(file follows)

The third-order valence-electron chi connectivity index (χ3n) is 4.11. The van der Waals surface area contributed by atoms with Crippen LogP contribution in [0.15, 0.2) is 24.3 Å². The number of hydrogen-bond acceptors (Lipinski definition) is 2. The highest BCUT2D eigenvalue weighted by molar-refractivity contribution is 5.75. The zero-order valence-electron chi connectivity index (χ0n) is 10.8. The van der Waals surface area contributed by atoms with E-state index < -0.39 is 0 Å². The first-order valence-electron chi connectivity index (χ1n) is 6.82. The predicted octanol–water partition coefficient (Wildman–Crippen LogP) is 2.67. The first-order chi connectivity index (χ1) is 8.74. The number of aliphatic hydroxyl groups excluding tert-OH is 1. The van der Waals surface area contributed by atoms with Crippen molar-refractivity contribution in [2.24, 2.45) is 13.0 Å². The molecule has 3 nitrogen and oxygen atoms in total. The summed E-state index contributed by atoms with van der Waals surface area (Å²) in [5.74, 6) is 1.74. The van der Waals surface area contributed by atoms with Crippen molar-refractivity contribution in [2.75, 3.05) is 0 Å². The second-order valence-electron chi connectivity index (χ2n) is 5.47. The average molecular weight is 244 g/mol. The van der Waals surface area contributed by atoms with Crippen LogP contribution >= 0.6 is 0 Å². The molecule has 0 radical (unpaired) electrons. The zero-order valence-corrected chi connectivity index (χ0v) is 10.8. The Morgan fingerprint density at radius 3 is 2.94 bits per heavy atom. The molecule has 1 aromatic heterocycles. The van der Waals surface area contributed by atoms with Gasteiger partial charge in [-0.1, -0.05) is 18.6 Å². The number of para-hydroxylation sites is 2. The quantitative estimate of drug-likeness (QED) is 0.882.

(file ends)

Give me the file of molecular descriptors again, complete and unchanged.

The third-order valence-electron chi connectivity index (χ3n) is 4.11. The van der Waals surface area contributed by atoms with Crippen LogP contribution in [0.15, 0.2) is 24.3 Å². The number of hydrogen-bond acceptors (Lipinski definition) is 2. The highest BCUT2D eigenvalue weighted by molar-refractivity contribution is 5.75. The zero-order valence-electron chi connectivity index (χ0n) is 10.8. The van der Waals surface area contributed by atoms with E-state index < -0.39 is 0 Å². The first-order valence-electron chi connectivity index (χ1n) is 6.82. The predicted octanol–water partition coefficient (Wildman–Crippen LogP) is 2.67. The first-order chi connectivity index (χ1) is 8.74. The number of aliphatic hydroxyl groups excluding tert-OH is 1. The van der Waals surface area contributed by atoms with Crippen molar-refractivity contribution in [2.24, 2.45) is 13.0 Å². The molecule has 3 nitrogen and oxygen atoms in total. The summed E-state index contributed by atoms with van der Waals surface area (Å²) in [5.74, 6) is 1.74. The van der Waals surface area contributed by atoms with Crippen molar-refractivity contribution in [2.75, 3.05) is 0 Å². The second-order valence-electron chi connectivity index (χ2n) is 5.47. The average molecular weight is 244 g/mol. The van der Waals surface area contributed by atoms with Crippen LogP contribution >= 0.6 is 0 Å². The molecule has 0 radical (unpaired) electrons. The zero-order valence-corrected chi connectivity index (χ0v) is 10.8. The Morgan fingerprint density at radius 3 is 2.94 bits per heavy atom. The molecule has 1 aromatic heterocycles. The van der Waals surface area contributed by atoms with Gasteiger partial charge in [-0.1, -0.05) is 18.6 Å². The number of para-hydroxylation sites is 2. The quantitative estimate of drug-likeness (QED) is 0.882.